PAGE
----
Editorial

In the aftermath of Hurricane Harvey...

Wednesday, August 30, 2017

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You can't avoid being moved by the devastation unleashed on Texas by Hurricane Harvey over the past few days.

Up to yesterday the authorities had confirmed only three deaths, but there is great fear that the toll will rise, as is the case with these kinds of natural disasters. That fear will be heightened by the fact that the hurricane was yesterday basically hovering over the Gulf Coast and, according to meteorologists, is expected to dump two more feet of rain on top of the more than 30 inches already affecting some areas in the state.

Wire service reports tell us that early yesterday the storm continued to drench Houston, America's fourth largest city, with the rain falling at a pace of about half-an-inch per hour over Harris County, where Houston sits, and up to two inches per hour to the east.

The Associated Press reports Mr Edmond Russo, a deputy district engineer for the Army Corps of Engineers, as saying that Harvey is generating an amount of rain that would normally be seen only once in more than 1,000 years. That has raised concerns that flood water would spill around a pair of 70-year-old reservoir dams that protect downtown Houston.

We are also told that forecasters are projecting that Harvey will slow-march eastward, as far as Mississippi, by tomorrow, which means that New Orleans, the city that was devastated by Hurricane Katrina in 2005, is in Harvey's path.

Harvey slammed into the Texas coast line at category four strength, the second-highest classification on the Saffir-Simpson Hurricane Scale. Storms of that intensity pack maximum sustained winds of 130 to 156 mph.

We well recall that on September 12, 1988 when Hurricane Gilbert hit Jamaica it was at category three strength with sustained winds of about 130 mph.

Official data from the National Oceanic and Atmospheric Administration show that Gilbert claimed 45 lives in Jamaica, destroyed hundreds of homes and infrastructure, downed electricity poles, and wiped out crops and livestock.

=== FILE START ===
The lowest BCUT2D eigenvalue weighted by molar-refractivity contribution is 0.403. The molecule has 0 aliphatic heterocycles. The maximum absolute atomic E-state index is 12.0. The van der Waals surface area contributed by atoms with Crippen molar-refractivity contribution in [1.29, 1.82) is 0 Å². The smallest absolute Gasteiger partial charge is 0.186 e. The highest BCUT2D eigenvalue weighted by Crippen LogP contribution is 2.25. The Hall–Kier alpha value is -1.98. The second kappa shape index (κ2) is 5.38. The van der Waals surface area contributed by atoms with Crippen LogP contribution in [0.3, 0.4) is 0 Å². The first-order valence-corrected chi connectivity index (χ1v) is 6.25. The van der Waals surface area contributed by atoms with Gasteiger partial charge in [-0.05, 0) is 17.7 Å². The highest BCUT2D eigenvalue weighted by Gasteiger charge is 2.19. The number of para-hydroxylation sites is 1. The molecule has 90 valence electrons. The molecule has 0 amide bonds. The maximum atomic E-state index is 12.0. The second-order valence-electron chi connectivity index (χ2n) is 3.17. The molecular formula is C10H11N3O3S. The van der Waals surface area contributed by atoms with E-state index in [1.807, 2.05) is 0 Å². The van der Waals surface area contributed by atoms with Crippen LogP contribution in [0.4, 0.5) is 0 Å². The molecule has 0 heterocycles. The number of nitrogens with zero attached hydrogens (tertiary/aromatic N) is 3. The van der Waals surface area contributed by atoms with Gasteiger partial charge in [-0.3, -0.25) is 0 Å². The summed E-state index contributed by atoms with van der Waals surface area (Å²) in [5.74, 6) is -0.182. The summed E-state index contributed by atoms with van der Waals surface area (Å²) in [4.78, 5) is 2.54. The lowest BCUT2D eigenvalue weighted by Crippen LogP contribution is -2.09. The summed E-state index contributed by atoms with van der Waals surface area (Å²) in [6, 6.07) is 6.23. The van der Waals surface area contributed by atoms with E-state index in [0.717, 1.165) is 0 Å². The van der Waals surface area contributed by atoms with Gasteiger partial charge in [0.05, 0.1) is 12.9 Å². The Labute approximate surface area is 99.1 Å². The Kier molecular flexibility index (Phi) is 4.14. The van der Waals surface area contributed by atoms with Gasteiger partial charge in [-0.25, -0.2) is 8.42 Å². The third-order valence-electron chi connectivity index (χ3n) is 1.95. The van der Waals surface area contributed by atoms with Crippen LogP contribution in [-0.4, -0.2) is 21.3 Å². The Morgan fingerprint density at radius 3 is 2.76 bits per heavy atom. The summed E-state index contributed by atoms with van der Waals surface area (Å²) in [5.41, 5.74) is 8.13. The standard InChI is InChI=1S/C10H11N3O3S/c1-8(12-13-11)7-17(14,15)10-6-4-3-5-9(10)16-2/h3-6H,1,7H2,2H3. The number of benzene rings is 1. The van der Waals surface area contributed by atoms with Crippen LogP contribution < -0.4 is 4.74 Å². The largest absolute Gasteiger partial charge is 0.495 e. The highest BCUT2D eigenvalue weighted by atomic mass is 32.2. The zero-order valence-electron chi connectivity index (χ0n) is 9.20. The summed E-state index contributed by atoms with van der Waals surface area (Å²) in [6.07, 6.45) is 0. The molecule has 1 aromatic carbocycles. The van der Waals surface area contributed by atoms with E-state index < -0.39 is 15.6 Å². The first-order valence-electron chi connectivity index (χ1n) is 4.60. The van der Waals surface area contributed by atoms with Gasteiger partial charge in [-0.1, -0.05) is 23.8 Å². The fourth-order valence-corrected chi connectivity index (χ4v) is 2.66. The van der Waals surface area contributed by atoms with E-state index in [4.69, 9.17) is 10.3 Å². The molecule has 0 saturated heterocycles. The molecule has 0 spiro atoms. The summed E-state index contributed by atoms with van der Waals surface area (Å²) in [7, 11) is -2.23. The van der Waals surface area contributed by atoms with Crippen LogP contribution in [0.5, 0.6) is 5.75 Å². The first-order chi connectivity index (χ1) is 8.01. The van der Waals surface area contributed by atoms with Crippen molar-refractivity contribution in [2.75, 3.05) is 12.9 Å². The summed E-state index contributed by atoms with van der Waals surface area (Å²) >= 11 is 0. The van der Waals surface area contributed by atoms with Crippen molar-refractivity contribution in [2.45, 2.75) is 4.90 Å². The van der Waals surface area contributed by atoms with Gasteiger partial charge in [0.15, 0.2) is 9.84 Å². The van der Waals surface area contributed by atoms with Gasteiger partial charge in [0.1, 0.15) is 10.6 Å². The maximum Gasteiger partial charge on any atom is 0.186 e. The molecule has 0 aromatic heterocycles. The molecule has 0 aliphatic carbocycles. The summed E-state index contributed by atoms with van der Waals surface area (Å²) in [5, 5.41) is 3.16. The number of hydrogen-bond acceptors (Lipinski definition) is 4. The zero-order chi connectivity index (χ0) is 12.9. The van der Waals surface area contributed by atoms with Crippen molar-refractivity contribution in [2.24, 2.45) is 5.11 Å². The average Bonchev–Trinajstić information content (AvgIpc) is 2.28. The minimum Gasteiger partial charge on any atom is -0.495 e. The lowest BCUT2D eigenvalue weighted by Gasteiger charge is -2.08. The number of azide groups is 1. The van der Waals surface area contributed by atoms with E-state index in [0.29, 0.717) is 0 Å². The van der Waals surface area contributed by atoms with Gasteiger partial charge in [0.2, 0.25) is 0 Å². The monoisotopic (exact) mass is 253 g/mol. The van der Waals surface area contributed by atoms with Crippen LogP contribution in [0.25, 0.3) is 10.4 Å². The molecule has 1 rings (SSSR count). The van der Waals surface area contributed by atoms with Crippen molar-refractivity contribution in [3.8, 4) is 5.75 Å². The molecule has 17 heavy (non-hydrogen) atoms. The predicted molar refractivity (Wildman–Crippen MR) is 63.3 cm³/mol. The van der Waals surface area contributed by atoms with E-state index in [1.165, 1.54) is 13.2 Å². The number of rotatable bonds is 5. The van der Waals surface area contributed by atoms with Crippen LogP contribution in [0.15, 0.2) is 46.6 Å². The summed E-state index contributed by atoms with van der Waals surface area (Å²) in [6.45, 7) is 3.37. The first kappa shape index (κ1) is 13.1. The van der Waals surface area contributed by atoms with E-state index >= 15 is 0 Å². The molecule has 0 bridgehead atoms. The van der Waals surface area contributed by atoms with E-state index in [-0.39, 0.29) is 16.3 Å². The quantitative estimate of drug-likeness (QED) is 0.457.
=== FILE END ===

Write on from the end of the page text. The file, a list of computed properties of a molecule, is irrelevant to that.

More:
Extensive flooding was also reported across the island as Gilbert produced storm surges up to 19-feet high and dumped more than 32 inches of rain on the country.

The damage was so devastating that then Prime Minister Edward Seaga, after an aerial tour of the island, said that the country looked like Hiroshima after the atom bomb was dropped on that Japanese city in World War II.

Total damage was estimated at US$4 billion.

Since then, Jamaica has experienced other powerful storms, resulting in loss of life and extensive damage to property and infrastructure.

We should not lose sight of the fact that due to the effects of global warming these storms are growing more powerful each year, and Jamaica, given our geographic location, is always prone to being affected. In fact, just this week another system that could develop into a hurricane was formed off the east coast of Africa. Hopefully it will swerve north into the open Atlantic and dissipate. But we can never be sure with these weather systems. As such, it is our duty to ensure that we all are prepared.

We extend our sympathies to the people of the United States affected by Hurricane Harvey and hope that they will be able to recover quickly from this tragedy.

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